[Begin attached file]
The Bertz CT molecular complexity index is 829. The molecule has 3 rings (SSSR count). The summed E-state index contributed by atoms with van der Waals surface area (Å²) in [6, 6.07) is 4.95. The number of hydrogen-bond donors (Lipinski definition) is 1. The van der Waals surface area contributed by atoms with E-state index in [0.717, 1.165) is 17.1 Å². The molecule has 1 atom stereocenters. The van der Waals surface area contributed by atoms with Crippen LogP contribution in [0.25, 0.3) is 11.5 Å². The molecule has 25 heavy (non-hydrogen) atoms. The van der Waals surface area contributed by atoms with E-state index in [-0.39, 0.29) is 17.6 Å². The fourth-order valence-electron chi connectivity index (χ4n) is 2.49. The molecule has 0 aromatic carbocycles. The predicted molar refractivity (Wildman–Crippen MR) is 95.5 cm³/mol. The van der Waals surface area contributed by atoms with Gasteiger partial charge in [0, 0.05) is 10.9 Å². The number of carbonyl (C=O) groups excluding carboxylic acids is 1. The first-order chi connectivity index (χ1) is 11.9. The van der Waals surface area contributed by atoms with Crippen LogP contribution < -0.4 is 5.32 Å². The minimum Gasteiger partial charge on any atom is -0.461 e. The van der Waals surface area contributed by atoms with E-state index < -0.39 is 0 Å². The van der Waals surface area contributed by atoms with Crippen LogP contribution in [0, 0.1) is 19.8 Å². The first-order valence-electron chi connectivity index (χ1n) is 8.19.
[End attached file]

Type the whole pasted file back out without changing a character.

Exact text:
The Bertz CT molecular complexity index is 829. The molecule has 3 rings (SSSR count). The summed E-state index contributed by atoms with van der Waals surface area (Å²) in [6, 6.07) is 4.95. The number of hydrogen-bond donors (Lipinski definition) is 1. The van der Waals surface area contributed by atoms with E-state index in [0.717, 1.165) is 17.1 Å². The molecule has 1 atom stereocenters. The van der Waals surface area contributed by atoms with Crippen LogP contribution in [0.25, 0.3) is 11.5 Å². The molecule has 25 heavy (non-hydrogen) atoms. The van der Waals surface area contributed by atoms with E-state index in [-0.39, 0.29) is 17.6 Å². The fourth-order valence-electron chi connectivity index (χ4n) is 2.49. The molecule has 0 aromatic carbocycles. The predicted molar refractivity (Wildman–Crippen MR) is 95.5 cm³/mol. The van der Waals surface area contributed by atoms with Gasteiger partial charge in [0, 0.05) is 10.9 Å². The number of carbonyl (C=O) groups excluding carboxylic acids is 1. The first-order chi connectivity index (χ1) is 11.9. The van der Waals surface area contributed by atoms with Crippen LogP contribution < -0.4 is 5.32 Å². The minimum Gasteiger partial charge on any atom is -0.461 e. The van der Waals surface area contributed by atoms with E-state index < -0.39 is 0 Å². The van der Waals surface area contributed by atoms with Crippen LogP contribution in [0, 0.1) is 19.8 Å². The first-order valence-electron chi connectivity index (χ1n) is 8.19.